HEALING HOLIDAY MEALS
By Laura Cipullo, RD, CDE, CEDRD, CDN
The signs are just about everywhere…from the broadcast media to all the stores. Our biggest annual holiday season is fast approaching. And along with the holidays come family…and with family gatherings come feelings. So how do we handle the holiday season knowing that its venues provide the perfect atmosphere for family quarrels…especially the dinner table? Don't fall prey to this annual recipe for family angst and dilemma! Recognize that this season you don’t have to stuff down your childhood insecurities or your families' faux pas with extra large portions of cranberry sauce, potato latkes or gingerbread cookies. Nor do you need to numb yourself and/or try to gain control by denying yourself the enjoyment of those decadent dishes that are surely memorable components of your families’ holiday celebrations.
Separate Food and Feelings
First and perhaps most important…recognize that food and feelings are not one or the same. Then craft a plan to make the holiday season about the friends and family members you adore. Limit sharing meals with those you tend to feel uncomfortable around. Of course, we all know that this is not always possible. If you must dine with relatives who comment on your food choices…or the brother who gets all of your mom's attention…take a deep breath! Maybe even two or three deep breaths!
Be Mindful of Yourself
Really…take a deep breath and center yourself before and after this mountain of a meal. Use a mindful mediation, four-square breathing or a form of guided imagery to separate your meal from your fears, your holiday chaos and, of course, the anxieties leading up to this family time. Realize that this is simply just another meal. The difference is the company…and just what being with these people conjures up for you. Knowing that the situation is loaded with feelings, perhaps you might want to excuse yourself and get up during the meal. Taking this “breather” gives you time to check in with yourself. Just ask yourself whether you’re eating to calm your nerves; eating to avoid talking; or perhaps not eating anything at all? Is your response emotional, behavioral or physical?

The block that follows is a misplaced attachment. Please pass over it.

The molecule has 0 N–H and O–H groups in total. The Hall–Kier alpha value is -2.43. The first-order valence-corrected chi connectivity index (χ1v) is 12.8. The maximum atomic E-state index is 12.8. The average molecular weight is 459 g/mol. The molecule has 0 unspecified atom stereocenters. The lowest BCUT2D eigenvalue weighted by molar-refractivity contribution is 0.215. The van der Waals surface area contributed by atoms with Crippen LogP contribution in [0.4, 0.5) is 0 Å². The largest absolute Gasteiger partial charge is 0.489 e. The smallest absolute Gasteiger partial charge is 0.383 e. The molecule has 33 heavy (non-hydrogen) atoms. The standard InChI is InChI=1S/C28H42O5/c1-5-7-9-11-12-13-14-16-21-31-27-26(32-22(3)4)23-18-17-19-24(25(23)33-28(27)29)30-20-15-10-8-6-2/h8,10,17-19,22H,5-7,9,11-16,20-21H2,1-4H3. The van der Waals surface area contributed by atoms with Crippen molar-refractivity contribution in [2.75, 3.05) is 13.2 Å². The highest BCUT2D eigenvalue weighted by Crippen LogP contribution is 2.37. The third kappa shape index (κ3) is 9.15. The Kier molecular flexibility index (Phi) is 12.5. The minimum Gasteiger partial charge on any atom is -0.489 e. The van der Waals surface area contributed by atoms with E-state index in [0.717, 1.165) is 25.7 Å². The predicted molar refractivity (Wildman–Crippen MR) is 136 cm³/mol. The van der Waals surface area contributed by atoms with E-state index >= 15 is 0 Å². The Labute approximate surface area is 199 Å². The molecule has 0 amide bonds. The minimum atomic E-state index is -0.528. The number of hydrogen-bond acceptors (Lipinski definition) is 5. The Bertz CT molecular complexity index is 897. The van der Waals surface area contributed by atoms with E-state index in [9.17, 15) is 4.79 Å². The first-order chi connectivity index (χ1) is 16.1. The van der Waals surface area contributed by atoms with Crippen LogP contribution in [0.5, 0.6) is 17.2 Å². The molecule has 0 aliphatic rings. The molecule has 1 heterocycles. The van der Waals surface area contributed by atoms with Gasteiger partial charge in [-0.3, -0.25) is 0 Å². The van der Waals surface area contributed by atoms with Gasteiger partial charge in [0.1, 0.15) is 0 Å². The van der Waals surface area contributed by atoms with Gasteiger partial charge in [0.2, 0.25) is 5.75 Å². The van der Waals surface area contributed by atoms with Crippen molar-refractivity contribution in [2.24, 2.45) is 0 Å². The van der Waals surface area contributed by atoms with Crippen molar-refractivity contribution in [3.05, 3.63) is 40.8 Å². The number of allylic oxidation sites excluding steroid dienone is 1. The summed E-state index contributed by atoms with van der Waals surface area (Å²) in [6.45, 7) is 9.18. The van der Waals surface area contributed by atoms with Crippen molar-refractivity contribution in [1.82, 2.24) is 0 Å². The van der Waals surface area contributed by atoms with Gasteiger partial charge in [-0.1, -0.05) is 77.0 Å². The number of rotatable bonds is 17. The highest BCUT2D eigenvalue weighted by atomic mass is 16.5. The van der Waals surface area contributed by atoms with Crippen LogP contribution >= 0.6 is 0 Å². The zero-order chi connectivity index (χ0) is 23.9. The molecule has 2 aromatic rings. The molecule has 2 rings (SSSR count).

Eat for Physical Reasons
Rather than deprive yourself of this delicious meal, make a personal pact to eat the holiday meal because you need the fuel and this particular fuel tastes really good. And there’s no need to skip lunch or even earlier meals. Doing so will just set you up for overeating at dinner. Instead, prepare to go to the feast feeling neutral so that you’ll get hungry in time for the entrée. Then use a hunger fullness scale and consider noting your food intake, emotions and behaviors in a log. You must give yourself permission to eat the meal without guilt in order to diffuse the emotional aspects.